1. I have one of Johnny B’s Vulcan altimeter in pride of place, and it has much more about it now I’ve learnt of his passing. It is a constant reminder of the state of the weather, and of great memories of being in his shop, and buying more items and cables and connectors than I care to remember since my first introduction to his shop in the early 1980’s. A great man, sorely missed. RIP JB

  8. Sad day indeed. I was only recently looking at the Strait on streetview and was surprised to see the shop still there… when I was growing up it was a cornucopia of electronic surplus as well as my go to for components of all kinds. It’s a shame the pictured ad is so late, when JB used to type them he wore out the @ key, it gave them a very distinctive look in the magazines!

  9. I used to live just around the corner from his shop, and walked past every day to and from work.
    In the summer you would walk past the open door just to see John sat there surrounded by a what most would think was a pile of rubbish, but to him, and a selection of very passionate people, that would be an absolute treasure.
    I remember buying a few resistors and switches from him, and he seemed almost annoyed I was even disturbing him for such insignificant parts. Sometimes he would be in his show deeply engaged into a conversation about some plane instruments or radio parts, and that is clearly where his passion was.
    I loved watching the turists walking past and just stop and look at these magnificent instruments that used to be in a plane, just like it was a museum.
    Sadly I don’t believe his daughter will continue the business, but hope that someone with just as much passion as John will take it over.
    RIP John.

  10. Shocked I never knew it was there, as my grandparents were from there, so relatively frequent visits to the city but other than a particularly good RC and model train shop (no idea what it is/was called, but I could easily go back there) the place didn’t seem to have any other greatly interesting shops. Feels like I missed I out, always a shame when the old guard pass on, hopefully the legacy of interesting oddities in the store will survive it.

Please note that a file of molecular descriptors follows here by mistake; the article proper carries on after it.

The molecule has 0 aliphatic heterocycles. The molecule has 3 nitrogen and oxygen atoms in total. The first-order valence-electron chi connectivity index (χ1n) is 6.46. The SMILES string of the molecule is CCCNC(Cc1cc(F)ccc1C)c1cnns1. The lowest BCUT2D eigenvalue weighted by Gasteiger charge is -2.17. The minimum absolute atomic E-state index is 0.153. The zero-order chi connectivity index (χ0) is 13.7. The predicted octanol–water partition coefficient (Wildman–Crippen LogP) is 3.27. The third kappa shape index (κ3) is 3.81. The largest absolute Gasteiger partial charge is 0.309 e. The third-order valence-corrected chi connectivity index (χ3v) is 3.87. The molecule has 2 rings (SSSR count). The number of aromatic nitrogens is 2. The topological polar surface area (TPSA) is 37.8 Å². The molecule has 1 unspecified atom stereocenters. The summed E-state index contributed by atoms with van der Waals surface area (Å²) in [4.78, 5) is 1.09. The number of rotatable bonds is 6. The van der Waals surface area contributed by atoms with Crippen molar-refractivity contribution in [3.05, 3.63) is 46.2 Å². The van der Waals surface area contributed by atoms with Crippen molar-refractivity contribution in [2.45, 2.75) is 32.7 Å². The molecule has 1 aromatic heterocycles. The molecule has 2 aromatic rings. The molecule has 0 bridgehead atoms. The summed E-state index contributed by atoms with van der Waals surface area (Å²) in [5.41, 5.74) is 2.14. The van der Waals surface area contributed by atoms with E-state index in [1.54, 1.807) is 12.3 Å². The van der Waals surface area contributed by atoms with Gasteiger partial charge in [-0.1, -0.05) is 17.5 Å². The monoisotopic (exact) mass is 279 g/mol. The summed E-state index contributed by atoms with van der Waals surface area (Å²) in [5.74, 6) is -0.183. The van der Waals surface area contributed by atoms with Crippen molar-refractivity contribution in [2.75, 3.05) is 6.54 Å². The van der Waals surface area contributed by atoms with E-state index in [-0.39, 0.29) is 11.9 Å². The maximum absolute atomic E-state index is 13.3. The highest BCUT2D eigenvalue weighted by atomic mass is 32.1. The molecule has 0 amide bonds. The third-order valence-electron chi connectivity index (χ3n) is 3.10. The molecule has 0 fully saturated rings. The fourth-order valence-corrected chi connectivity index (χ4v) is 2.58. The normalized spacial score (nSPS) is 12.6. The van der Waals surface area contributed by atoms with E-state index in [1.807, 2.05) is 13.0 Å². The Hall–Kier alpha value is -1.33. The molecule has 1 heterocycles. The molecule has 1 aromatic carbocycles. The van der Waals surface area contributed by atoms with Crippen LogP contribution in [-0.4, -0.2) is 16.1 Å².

1. The model shop of choice when I was growing up was Nobbs, though it sold a lot of other stuff and was my supplier of chemicals and glassware as well as modelling supplied. I don’t know if that was the one you are thinking of but, if so, I am sad to say that that entire area is gone. The Road down to the old market is still there but those along the frontage disappeard when the new bus station was being developed. The model shop that was on the Strait was not there when I when I was growing up, there was a bic-a-brac shop and a shop sold a variety of weird and wondeful musical instruments, though there was a prepondrrance of ancient accordions (in fact, my first one came from there).

      I always used to go and browse JB’s when I went to use the Lincoln Camera Club’s darkroom – I see from Streetview that the building that housed that is no longer extant. I suppose I shouldn’t be surprised, I left the city for good in the late 70s.

      1. Hobby shops were common here in the sixties. Even the department store had a lot of that stuff as an adjunct to the toy department. But getti g into electronics veered me away. It was much later that I went back to hobby shops getting brass tubing and other interesting things.

        And now most are gone, or morphed into glorified toy stores.

      2. Nobbs sounds familiar, but I can’t say for sure either way, might just be the place my parents or grandfather talked of.

        My Grandparents died quite a few years ago now, and I didn’t manage to visit the city much in their latter years anyway, so I expect the whole place is rather different, probably all changed to coffee shops, now closed thanks to the pandemic, except the the old cobbled streets around the cathedral and the big hill, expect those bits haven’t changed much..

  11. I well remember the Charlie Marks store in Newport, bunking off school and a 25 mile cycle ride to go and buy essential components! About 5 years ago I bought a ferrite rod (proper, old school Plessey part NoS!) from ebay, and when I looked at the delivery paperwork, realised there’s a good chance it came from the same box I was buying them from more than 30 years previously. (And also, that the ferrite rod is probably older than me!)